Ichinomiya Domain (一宮藩 Ichinomiya-han?) was a feudal domain under the Tokugawa shogunate of Edo period Japan, located in Kazusa Province (modern-day Chiba Prefecture), Japan. It was centered on Ichinomiya jin'ya in what is now the town of Ichinomiya, Chiba.
Ichinomiya Castle was a mountain-top fortification built by the Satomi clan, rulers of most of the Bōsō Peninsula during the Sengoku period as protection for their northern holdings in eastern Kazusa Province . Following the Battle of Odawara in 1590, the Kantō region was assigned to Tokugawa Ieyasu by the warlord Toyotomi Hideyoshi, who also restricted the Satomi to Awa Province for their lukewarm support of his campaigns against the Late Hōjō clan. Tokugawa Ieyasu appointed Honda Tadakatsu, one of his hereditary retainers, to be daimyō of the new 100,000 koku Otaki Domain, and the old fortifications at Ichinomiya were abandoned.
Otaki Domain was subsequently reduced in size, with large portions becoming tenryō territory directly under the control of the Tokugawa shogunate or assigned as exclaves of other domains. Ichinomiya became an exclave of Hatsuta Domain of Kii Province, ruled by the Kanō clan.
In 1826, Kanō Hisatomo, the 5th daimyō of Hatsuta Domain, decided to relocate the seat of the clan from Kii Province to Ichinomiya in Kazusa Province, where his family continued to rule until the Meiji Restoration. The final daimyō of Ichinomiya Domain, Kanō Hisayoshi, was a strong supporter of rangaku, and imported western weapons to modernize his forces. However, he was stopped at Shimoda on his way to assist the Satchō Alliance forces at the Battle of Toba-Fushimi during the Boshin War and arrived too late for the battle. Under the new Meiji government he was appointed domain governor, until the abolition of the han system in July 1871 and subsequently became a viscount under the kazoku peerage. Ichinomiya Domain became “Ichinomiya Prefecture”, which merged with the short lived “Kisarazu Prefecture” in November 1871, which later became part of Chiba Prefecture.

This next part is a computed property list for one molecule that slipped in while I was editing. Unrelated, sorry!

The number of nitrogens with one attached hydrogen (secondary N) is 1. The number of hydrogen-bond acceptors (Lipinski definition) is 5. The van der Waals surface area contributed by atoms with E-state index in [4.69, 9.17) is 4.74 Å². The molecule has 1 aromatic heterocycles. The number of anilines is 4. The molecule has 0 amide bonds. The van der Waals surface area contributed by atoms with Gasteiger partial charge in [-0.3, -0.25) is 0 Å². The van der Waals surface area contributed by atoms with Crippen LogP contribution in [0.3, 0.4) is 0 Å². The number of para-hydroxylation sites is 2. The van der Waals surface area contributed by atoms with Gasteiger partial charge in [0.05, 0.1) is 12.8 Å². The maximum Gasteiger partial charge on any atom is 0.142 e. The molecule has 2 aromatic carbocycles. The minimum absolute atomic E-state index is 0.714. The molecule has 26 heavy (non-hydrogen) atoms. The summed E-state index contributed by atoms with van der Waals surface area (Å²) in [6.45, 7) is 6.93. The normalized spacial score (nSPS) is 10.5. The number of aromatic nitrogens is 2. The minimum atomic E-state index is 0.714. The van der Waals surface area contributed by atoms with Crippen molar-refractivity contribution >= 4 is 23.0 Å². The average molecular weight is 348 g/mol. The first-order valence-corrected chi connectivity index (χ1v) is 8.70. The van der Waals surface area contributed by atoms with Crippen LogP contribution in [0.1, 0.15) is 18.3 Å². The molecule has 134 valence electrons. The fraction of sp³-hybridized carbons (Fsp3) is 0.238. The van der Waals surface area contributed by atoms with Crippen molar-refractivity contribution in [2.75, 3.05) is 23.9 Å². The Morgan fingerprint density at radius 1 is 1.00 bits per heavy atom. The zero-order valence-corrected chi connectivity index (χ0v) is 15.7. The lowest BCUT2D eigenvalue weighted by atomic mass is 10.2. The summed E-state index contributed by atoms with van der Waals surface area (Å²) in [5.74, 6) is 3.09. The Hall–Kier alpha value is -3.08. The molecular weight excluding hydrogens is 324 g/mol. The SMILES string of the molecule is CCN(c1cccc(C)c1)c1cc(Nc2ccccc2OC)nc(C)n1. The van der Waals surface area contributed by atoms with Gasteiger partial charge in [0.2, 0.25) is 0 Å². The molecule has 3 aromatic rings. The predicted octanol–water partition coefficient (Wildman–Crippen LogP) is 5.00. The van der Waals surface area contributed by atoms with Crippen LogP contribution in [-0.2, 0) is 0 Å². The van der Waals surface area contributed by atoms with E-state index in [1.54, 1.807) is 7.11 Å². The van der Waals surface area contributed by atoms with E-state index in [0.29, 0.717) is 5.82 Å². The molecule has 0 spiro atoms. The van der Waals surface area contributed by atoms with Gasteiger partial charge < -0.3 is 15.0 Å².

The domain had a population of 14,204 people in 2884 households per a 1869 census.
Holdings at the end of the Edo period
As with most domains in the han system, Ichinomiya Domain consisted of several discontinuous territories calculated to provide the assigned kokudaka, based on periodic cadastral surveys and projected agricultural yields.
- Kazusa Province
- 10 villages in Nagara District
- Shimōsa Province
- 6 villages in Sōma District
- Kozuke Province
- 3 villages in Sai District
- Ise Province
- 8 villages in Inabe District
- 4 villages in Mie District
- 3 villages in Taki District
List of daimyō
|#||Name||Tenure||Courtesy title||Court Rank||kokudaka|
|1||Kanō Hisatomo ( 加納久儔?)||1826-1842||Tōtōmi-no-kami (遠江守)||Lower 5th (従五位下)||10,000 koku|
|2||Kanō Hisaakira ( 加納久徴?)||1842-1864||Suruga-no-kami (駿河守)||Lower 5th (従五位下)||10,000 koku|
|3||Kanō Hisatsune ( 加納久恒?)||1864-1867||Yamato-no-kami (大和守)||Lower 5th (従五位下)||10,000 koku|
|4||Kanō Hisayoshi ( 加納久宜?)||1867-1871||Tōtōmi-no-kami (遠江守)||Lower 5th (従五位下)||13,000 koku|
- Papinot, E (1910). Historical and Geographic Dictionary of Japan. Tuttle (reprint) 1972.
- Bolitho, Harold. (1974). Treasures Among Men: The Fudai Daimyo in Tokugawa Japan. New Haven: Yale University Press. 10-ISBN 0-300-01655-7/13-ISBN 978-0-300-01655-0; OCLC 185685588
- Nussbaum, Louis Frédéric and Käthe Roth. (2005). Japan Encyclopedia. Cambridge: Harvard University Press. 10-ISBN 0-674-01753-6; 13-ISBN 978-0-674-01753-5; OCLC 48943301
- (Japanese) Ichinomiya on "Edo 300 HTML"
- Edo daimyo.net(Japanese)
- Mass, Jeffrey P. and William B. Hauser. (1987). The Bakufu in Japanese History, p. 150.
- Elison, George and Bardwell L. Smith (1987). Warlords, Artists, & Commoners: Japan in the Sixteenth Century, p. 18.